Gong Xian (龚贤) (1618-1689; some sources give his birth year as early as 1617 or as late as 1620; born in Kunshan, Jiangsu) was a Chinese painter, the most important of the Eight Masters of Nanjing and the leading painter of the Nanjing school.
Primarily a landscape painter, mountains were the subject of most of Gong Xian's paintings. Willows are also a common theme in his work.
Gong Xian was a scholar loyal to the fallen Ming Dynasty, and he engaged in anti-Qing political activities in his youth. Following the fall of Nanjing to the Qing, he was forced to flee to save his life. He spent many years at Yangzhou in exile, during which he continued to author anti-Qing works, and develop his characteristic "light Gong" and "dark Gong" styles.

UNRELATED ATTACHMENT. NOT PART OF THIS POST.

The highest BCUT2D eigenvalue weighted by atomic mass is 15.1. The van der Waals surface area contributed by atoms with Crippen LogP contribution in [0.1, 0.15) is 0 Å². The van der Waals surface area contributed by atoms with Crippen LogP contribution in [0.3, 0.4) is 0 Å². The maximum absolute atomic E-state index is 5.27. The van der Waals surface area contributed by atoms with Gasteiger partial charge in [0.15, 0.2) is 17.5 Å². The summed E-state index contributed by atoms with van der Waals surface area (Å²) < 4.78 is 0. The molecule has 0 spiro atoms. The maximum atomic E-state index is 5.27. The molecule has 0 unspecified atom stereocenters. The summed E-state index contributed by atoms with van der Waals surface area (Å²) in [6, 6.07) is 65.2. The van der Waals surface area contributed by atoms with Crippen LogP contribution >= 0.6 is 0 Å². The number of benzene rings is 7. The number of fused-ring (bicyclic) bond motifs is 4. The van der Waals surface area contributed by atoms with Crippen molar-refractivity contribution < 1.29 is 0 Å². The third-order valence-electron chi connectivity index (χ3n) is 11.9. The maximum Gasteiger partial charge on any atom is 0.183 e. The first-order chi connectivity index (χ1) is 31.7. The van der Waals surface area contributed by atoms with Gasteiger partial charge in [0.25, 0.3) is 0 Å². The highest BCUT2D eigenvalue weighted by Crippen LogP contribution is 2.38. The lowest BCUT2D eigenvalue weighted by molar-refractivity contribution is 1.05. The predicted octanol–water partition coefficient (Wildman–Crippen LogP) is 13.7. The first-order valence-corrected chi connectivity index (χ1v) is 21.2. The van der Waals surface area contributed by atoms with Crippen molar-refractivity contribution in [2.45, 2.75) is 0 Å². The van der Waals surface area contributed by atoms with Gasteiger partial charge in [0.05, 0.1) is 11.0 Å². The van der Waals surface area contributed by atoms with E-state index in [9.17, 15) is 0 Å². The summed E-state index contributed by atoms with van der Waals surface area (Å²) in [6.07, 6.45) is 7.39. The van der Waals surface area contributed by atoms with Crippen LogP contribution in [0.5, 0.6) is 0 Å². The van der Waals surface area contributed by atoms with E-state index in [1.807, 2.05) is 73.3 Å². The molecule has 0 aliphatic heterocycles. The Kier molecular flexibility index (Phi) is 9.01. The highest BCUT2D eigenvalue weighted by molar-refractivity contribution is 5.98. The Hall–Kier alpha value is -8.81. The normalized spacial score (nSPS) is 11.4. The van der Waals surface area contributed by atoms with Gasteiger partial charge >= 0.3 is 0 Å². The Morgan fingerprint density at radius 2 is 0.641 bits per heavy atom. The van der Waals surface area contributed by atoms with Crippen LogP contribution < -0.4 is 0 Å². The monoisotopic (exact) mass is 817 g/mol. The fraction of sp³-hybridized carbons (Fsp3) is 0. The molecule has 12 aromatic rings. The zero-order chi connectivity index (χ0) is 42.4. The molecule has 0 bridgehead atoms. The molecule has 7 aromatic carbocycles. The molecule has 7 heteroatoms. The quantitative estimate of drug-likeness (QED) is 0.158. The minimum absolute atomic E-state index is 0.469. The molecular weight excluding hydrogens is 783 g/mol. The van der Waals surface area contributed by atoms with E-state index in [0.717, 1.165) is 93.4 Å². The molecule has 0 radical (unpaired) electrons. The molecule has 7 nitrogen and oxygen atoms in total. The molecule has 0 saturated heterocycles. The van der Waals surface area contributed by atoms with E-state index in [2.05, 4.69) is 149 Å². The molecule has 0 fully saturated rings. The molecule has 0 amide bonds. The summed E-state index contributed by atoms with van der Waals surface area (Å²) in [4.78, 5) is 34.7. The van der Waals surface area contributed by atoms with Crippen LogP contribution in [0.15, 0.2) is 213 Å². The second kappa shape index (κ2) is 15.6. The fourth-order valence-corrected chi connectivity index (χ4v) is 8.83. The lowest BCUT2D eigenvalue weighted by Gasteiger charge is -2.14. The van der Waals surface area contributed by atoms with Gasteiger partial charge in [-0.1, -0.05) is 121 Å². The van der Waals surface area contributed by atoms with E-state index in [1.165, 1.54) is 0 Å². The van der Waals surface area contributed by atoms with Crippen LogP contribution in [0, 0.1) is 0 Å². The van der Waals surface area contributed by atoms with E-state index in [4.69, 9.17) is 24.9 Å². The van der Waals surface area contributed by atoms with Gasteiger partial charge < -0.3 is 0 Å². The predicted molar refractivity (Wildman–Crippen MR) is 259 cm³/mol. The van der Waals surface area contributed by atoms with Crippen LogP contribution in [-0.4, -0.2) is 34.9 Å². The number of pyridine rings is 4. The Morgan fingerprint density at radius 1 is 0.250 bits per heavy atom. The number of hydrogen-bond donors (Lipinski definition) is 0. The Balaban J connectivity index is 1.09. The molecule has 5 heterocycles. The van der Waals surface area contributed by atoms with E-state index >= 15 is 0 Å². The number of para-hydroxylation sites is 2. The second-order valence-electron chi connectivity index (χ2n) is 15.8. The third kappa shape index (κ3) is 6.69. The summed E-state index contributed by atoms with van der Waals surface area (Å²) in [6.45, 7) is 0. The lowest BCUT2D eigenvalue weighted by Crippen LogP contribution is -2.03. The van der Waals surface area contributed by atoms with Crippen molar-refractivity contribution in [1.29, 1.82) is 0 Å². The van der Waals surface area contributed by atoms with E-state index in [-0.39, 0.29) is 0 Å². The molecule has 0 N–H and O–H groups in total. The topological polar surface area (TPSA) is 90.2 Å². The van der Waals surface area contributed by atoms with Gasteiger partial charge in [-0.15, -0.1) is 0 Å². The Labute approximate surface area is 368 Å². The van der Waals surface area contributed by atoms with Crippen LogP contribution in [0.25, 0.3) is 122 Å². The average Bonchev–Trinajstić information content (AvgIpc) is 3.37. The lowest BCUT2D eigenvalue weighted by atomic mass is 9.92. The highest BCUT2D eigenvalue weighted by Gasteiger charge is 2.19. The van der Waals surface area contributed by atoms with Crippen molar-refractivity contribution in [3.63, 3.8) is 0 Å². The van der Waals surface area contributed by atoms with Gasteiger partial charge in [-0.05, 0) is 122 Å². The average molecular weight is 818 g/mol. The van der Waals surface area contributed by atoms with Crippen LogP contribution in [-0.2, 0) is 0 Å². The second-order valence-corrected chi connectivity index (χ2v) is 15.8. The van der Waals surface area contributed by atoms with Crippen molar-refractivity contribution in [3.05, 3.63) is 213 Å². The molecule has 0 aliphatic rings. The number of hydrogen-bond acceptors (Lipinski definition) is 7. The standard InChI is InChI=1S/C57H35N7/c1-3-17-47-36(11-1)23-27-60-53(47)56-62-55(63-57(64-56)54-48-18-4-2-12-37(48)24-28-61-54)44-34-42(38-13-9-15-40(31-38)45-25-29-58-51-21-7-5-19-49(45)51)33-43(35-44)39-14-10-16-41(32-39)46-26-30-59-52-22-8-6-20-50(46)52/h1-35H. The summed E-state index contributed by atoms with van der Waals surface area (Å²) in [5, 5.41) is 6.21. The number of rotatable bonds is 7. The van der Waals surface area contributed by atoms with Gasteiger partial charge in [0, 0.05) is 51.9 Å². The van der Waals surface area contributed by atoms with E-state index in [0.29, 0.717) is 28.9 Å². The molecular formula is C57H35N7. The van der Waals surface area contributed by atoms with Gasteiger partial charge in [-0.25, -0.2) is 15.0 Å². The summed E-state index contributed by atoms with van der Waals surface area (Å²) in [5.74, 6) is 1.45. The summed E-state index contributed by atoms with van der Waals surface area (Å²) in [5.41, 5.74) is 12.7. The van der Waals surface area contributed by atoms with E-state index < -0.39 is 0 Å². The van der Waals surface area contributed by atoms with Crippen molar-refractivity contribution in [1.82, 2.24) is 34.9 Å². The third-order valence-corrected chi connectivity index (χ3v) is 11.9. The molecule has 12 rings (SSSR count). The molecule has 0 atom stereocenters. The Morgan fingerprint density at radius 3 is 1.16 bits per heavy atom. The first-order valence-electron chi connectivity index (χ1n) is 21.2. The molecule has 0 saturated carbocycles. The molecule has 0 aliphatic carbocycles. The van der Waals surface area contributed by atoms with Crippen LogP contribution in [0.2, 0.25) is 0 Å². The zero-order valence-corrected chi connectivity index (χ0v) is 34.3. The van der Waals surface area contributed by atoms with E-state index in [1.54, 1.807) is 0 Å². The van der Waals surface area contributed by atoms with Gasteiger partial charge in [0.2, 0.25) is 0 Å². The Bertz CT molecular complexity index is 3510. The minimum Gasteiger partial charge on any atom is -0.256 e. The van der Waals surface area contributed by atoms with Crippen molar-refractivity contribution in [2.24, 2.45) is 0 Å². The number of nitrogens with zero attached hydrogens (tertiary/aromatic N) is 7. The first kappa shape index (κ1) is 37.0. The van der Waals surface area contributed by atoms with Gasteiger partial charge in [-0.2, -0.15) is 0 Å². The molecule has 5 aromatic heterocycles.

Gong Xian was one of the literati and known for his work with prose and poetry. The painting depicts a small hillock common in the Nanjing area, with white clouds lingering in the folds of the mountain, amid the continuous din of the waterfall. In an environment of moisture-laden air and lush vegetation, people stay in their houses. Once the artist settled on the outlines of his painting, he proceeded to use ink dots and short lines of various shapes in repeated patterns to texture the elements and motifs, all the while maintaining the clarity of every stroke he made. His painting recalls the pointillist style Georges Seurat of France, except that Gong Xian did not use colors.
source: The Art Book of Chinese Paintings, published by Long River Press